Pearson hit .185 in 44 games for Kalamazoo in 1952 and moved to South Bend in 1953. She appeared in 90 games for the Blue Sox, batting .185 with 29 RBI and 38 runs scored, being selected for the All-Star Team in 1953. Then she joined Grand Rapids in 1954, during what turned out to be the AAGPBL final season. The league reduced the size of the ball 10 inches to major league size that year. As a result, Pearson started hitting the ball with authority and posted a .326 average with 18 home runs and a slugging of .544, driving in 47 runs while scoring 41 times, setting career-marks. In 85 games, she committed 29 errors in 350 chances for a solid .917 fielding average.[1][2]

Once the league folded, Pearson started playing slow-pitch softball in Mount Pleasant, Michigan, where her club won 18 championships. She married Edward Tessseine in 1955. The couple raised four children, Retha, Sam, Ron and Ed, and had five grandchildren. She worked in the Central Michigan University athletics department for several years, while helping her husband run the bar they owned at Mount Pleasant, E.J.'s Lounge, until 1981.[3][6]

Widowed in 1991, Dolly retired in 1994 and was involved in the Foster Grandparents Program. Children were always an integral part of her life, as she started the first T-ball program in Mt. Pleasant. She also trained and coached boys' baseball and girls' softball at various levels in the Michigan area, and coached senior girls' bowling for many years.[3][6] She was the Grand Rapids, Michigan City bowling Champion in 1968.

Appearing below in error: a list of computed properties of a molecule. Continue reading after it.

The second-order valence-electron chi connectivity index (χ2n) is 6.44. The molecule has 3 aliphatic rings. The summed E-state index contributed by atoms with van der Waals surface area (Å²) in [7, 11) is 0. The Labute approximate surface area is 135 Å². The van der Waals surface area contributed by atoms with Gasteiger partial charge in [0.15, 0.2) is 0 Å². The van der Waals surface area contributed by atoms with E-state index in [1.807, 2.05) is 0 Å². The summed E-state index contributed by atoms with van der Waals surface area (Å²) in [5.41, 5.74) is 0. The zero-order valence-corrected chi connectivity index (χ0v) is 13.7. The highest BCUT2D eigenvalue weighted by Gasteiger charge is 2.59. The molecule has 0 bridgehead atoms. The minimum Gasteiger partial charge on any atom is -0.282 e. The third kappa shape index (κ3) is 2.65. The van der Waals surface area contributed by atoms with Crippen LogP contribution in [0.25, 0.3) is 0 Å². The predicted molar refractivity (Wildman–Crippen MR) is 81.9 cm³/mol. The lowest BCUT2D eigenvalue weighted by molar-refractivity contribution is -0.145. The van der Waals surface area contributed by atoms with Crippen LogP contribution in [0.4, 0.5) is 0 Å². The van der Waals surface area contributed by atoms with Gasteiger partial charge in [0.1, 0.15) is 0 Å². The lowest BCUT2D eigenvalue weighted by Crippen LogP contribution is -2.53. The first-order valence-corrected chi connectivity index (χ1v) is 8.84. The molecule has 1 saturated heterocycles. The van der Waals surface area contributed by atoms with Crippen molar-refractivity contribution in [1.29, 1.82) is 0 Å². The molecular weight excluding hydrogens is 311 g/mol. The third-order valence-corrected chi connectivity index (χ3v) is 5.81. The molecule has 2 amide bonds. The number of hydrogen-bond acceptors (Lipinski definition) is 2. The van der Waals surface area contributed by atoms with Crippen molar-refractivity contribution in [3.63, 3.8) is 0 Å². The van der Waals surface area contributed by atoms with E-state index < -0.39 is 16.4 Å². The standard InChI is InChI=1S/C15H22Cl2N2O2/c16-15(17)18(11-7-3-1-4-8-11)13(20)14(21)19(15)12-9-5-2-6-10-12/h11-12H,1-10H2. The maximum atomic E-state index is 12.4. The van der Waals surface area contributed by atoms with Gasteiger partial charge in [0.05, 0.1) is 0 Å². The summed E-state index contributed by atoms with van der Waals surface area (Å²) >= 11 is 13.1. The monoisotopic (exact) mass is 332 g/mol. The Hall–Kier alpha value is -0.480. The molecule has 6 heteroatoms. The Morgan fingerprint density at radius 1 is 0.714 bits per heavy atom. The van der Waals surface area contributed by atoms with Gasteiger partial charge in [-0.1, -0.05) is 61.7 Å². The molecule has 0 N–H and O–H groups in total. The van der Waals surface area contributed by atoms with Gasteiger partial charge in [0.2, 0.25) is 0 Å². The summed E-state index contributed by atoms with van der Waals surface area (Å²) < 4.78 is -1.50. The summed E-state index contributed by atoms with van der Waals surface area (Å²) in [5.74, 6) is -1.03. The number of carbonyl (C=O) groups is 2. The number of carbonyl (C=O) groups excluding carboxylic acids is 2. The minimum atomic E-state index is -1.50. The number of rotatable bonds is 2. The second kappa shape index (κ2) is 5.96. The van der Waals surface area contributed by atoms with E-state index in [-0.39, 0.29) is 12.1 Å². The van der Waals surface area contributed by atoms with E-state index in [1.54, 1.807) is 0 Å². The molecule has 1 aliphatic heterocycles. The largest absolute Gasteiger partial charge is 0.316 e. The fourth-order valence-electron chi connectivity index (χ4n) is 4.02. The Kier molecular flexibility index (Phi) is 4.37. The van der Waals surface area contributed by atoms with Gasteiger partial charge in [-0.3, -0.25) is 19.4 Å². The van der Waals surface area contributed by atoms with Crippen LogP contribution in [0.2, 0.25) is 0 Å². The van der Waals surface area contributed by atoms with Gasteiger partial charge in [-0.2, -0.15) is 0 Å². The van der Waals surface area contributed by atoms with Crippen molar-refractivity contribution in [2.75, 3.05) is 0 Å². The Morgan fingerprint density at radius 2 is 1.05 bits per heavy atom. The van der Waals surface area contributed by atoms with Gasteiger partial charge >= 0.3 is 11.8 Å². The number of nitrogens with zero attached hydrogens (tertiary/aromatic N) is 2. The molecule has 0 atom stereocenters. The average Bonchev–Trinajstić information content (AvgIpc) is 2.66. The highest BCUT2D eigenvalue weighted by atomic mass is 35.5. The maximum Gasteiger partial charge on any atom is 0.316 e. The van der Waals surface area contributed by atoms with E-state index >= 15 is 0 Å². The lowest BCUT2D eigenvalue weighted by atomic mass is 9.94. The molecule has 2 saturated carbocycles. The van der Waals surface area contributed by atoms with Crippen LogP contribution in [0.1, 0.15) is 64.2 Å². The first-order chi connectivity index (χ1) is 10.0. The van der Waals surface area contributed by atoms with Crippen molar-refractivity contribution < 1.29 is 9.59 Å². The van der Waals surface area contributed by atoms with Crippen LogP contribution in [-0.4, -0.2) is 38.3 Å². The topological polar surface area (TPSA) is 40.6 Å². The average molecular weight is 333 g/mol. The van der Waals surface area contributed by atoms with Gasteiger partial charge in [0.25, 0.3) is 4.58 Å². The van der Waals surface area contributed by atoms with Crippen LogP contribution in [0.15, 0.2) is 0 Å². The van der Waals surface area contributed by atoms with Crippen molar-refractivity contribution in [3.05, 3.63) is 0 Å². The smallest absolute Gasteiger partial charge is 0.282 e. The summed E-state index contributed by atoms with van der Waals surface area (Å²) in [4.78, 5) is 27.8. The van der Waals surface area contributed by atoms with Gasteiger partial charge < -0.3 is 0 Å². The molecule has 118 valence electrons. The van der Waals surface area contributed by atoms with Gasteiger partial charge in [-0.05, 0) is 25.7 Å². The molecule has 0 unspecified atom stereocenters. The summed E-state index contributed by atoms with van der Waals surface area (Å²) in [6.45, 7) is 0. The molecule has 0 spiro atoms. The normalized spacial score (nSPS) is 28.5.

Honors and awards

Since 1988 she is part of Women in Baseball, a permanent display based at the Baseball Hall of Fame and Museum in Cooperstown, New York, which was unveiled to honor the entire All-American Girls Professional Baseball League. She also gained inductions into the Grand Rapids Sports Hall of Fame, the Michigan Amateur Softball Association Hall of Fame, the Michigan State Softball Hall of Fame, and the Mount Pleasant Bowlers Hall of Fame.[3][6]

Dolly Pearson died at her home in Mount Pleasant, Michigan at the age of 72.[1]

Career statistics


541 1760 195 381 36 14 18 197 70 279 183 .216 .324 .284


5 0 2 .000 9.02 11 14 14 11 11 1


518 971 1121 201 2293 99 .912


  1. ^ a b c d e f "All-American Girls Professional Baseball League official website – Dolly Pearson entry". 
  2. ^ a b "AAGPBL History". 
  3. ^ a b c d "All-American Girls Professional Baseball League website – Dolly Pearson Tesseine Obituary". 
  4. ^ Encyclopedia of Women and Baseball – Leslie A. Heaphy, Mel Anthony May. Publisher: McFarland & Company, 2006. Format: Paperback, 438pp. Language: English. ISBN 0786421002
  5. ^ The Women of the All-American Girls Professional Baseball League: A Biographical Dictionary – W. C. Madden. Publisher: McFarland & Company, 2005. Format: Paperback, 295 pp. Language: English. ISBN 0786437472
  6. ^ a b c d Encyclopedia of Women and Baseball
  7. ^ The Women of the All-American Girls Professional Baseball League